The Ford Puma is a brand-new model in South Africa that was introduced in Europe in 2019. The vehicle falls under the compact SUV segment and expands on Ford’s consumer portfolio locally, which is largely bakkies and the Mustang.

The Ford Puma is based on the Fiesta with a similar architecture, but is not a replacement to it and may not necessarily draw the same audience. Recharged was in attendance of the Ford Puma launch in Cape Town, as a guest of Ford South Africa.

Ford Puma: Who is it aimed at?

The Puma is being targeted to an age group of around 30 years old and upwards says Ford. It falls in the same category as the VW Taigo, T-Cross and Hyundai Kona, and the Audi Q2. It’s a car that will suit single people, couples or small families who are looking to transition to a compact SUV. It has a bunch of cool tech in it as standard, which is also suited to the savvy driver.

Puma engine and line-up

The Puma is equipped with Ford’s award-winning 1.0L EcoBoost engine, which is great for efficiency. The 1.0L three cylinder EcoBoost engine produces 92kW of power and 179Nm of torque.

It has a seven-speed automatic transmission and supports five driving modes: normal, eco, sport, trail and slippery. There is support for adaptive cruise control with Stop & Go, Evasive Steer Assist, and optional Lane Centering.

Driver assistance features include ABS with electronic brake assist; hill launch assist; lane keeping aid & alert; lane keeping system with lane departure warning; collision mitigation system; and collision assist with pedestrian detection.

The Puma is available in two versions: the Titanium and ST-Line Vignale.

Puma Titanium – R569 900

The base Titanium spec has power-folding heated mirrors with puddle lamps; automatic headlights with high-beam and rain-sensing wipers; LED lights and day time running lights; front fog lamps with cornering lights; rear parking sensors and rearview camera; and 17″ 10-spoke alloy wheels. It has an 8″ touchscreen with SYNC 3 on the infotainment system, has 2 USB-A ports, wireless charging, supports Android Auto and CarPlay, FordPass Connect support and has electronic climate controls. There’s also a 6 speaker sound system, leather steering wheel and LED ambient lights.

Puma ST-Line Vignale – R613 900

The Vignale has the same spec as above but differentiates by puddle lamps with the Puma logo; front parking sensors; ST-Line grille; sports-tuned suspension; rear spoiler; and 18″ alloy wheels. On the inside you have a Bang & Olufsen sound system with 10 speakers; massaging seats in the front; flat sports steering wheel with paddle shifters; a 12.3-inch digital instrument cluster; acoustic windscreen; an auto-dimming windscreen; and rear privacy glass. It also has a hands-free powered tailgate.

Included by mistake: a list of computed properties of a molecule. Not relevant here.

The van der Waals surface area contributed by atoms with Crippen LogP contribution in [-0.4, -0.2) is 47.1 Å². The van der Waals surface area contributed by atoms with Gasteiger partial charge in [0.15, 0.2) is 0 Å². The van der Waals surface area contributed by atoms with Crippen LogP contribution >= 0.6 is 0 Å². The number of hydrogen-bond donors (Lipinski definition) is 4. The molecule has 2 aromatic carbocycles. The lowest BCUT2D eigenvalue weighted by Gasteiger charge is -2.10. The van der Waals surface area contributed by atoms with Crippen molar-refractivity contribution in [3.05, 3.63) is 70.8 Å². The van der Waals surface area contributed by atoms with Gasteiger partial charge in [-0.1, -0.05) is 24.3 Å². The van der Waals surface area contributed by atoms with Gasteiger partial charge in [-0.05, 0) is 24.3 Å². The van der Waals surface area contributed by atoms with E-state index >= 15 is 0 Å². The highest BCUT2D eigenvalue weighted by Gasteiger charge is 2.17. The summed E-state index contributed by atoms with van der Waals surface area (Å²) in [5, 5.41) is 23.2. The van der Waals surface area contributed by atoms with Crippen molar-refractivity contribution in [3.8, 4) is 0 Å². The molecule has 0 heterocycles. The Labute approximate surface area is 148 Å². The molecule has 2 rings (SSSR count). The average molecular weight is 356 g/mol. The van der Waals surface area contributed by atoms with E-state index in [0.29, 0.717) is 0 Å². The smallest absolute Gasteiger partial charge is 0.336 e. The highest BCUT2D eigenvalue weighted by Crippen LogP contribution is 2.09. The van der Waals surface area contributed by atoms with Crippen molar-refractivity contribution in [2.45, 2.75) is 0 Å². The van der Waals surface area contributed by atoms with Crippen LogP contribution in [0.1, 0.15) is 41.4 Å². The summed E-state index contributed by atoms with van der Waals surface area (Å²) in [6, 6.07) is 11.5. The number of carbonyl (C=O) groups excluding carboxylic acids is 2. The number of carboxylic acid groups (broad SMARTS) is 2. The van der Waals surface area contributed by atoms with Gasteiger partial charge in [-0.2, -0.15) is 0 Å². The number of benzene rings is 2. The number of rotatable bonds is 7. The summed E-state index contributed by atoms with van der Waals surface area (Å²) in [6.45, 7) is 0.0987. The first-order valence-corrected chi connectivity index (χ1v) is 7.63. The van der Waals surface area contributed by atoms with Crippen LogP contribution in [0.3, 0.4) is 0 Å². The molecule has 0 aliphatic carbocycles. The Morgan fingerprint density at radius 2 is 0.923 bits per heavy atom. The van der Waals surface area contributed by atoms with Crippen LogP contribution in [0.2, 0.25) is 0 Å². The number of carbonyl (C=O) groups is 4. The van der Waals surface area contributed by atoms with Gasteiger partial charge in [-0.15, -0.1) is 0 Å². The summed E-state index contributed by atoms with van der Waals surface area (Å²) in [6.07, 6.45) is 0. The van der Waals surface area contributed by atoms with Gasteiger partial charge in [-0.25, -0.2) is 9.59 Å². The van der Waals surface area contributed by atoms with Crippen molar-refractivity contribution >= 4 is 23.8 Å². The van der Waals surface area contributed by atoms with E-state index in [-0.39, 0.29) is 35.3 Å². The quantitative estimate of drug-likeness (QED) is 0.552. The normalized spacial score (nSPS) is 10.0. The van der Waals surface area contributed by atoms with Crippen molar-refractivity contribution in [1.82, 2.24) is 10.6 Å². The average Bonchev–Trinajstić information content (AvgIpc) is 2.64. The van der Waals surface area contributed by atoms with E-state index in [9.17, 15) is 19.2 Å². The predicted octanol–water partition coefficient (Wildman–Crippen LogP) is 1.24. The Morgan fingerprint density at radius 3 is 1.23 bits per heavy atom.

Ford Puma

First impressions

The Puma feels unassuming but lives up to its category title of “compact SUV”. I like that it’s on the small side, you do get Fiesta vibes, but it gives you options of an SUV, especially if you want to do road-trips and drive in different terrains, when living in a city. The front lights make it look a little aggressive. I like the Puma touches on the Vignale; when you start it up on the welcome screen, the puddle lamps and the styling on the front; it is a bit subtle but I prefer it.

I enjoyed the launch drive in Cape Town, though I was driving in traffic for the bulk of it. The button for the drive modes was not obvious to me but I eventually found it. It did fairly well when I overtook trucks, for a 1.0L engine. The drive was comfortable. I personally prefer smaller compact sized cars, so this one appeals for that reason. It supports various modes, which is great for South Africa, where this category of car does well.

The boot is large for its size, and it has reclining seats. it has a 456L capacity. This is what our hand luggage and laptop bags looked like for two in the trunk.

Let’s talk tech

The car is kitted out with loads of tech as standard, which does appeal to the technophiles, no matter what the age group. I also think largely because of the price that this is why, though it’s a pity it does not support SYNC 4, but rather the previous-gen SYNC 3.

It has two USB-A ports, so if you’re on iPhone that moved to USB-C, you will need a cable to support that as Apple cables are USB-C to USB-C, whereas Android cables tend to be USB-A to USB-C. Wireless charging is a nice touch only if you forget your cable.

My driving partner and I got a bit lost so we relied on his Android cable and my iPhone to use Google Maps via CarPlay to get back; always handy. And for the rest of the trip he connected music from Spotify on Android Auto. We seamlessly switched between phones using the infotainment screen.

Other bits of driving tech and comforts included massaging seats on the Vignale for both driver and front passenger, and other safety features like collision warnings, which I found to be extra sensitive, which beeped loudly when I didn’t think it was necessary. But, rather safe than sorry.

Final thoughts

The new Ford Puma is a fantastic car to drive, has a bunch of tech, and nice touches on the Vignale, and comes in a range of colours like two shades of blue, white, grey, red, black, magnetic, and silver. But, it’s also quite a pricey car.

It starts at R570k and goes up to around R614k. The price does not include the service plan, which is optional at R17 692.75 for 6 years/90 000km. It does come with a standard 4 year/120 000km warranty, 5 year/unlimited km corrosion warranty.

According to Ford South Africa, via BusinessTech, the higher pricing is mainly related to the exchange rate – “The Puma is sourced from Romania, and its pricing is thereby also influenced by exchange rates.”

At this price point, you may want to compare other compact SUVs to see what works for you. These include the likes of the VW Taigo and T-Cross, the Hyundai Kona, Peugeot 2008, Audi Q2, and Nissan Qashqai. It is a very competitive segment.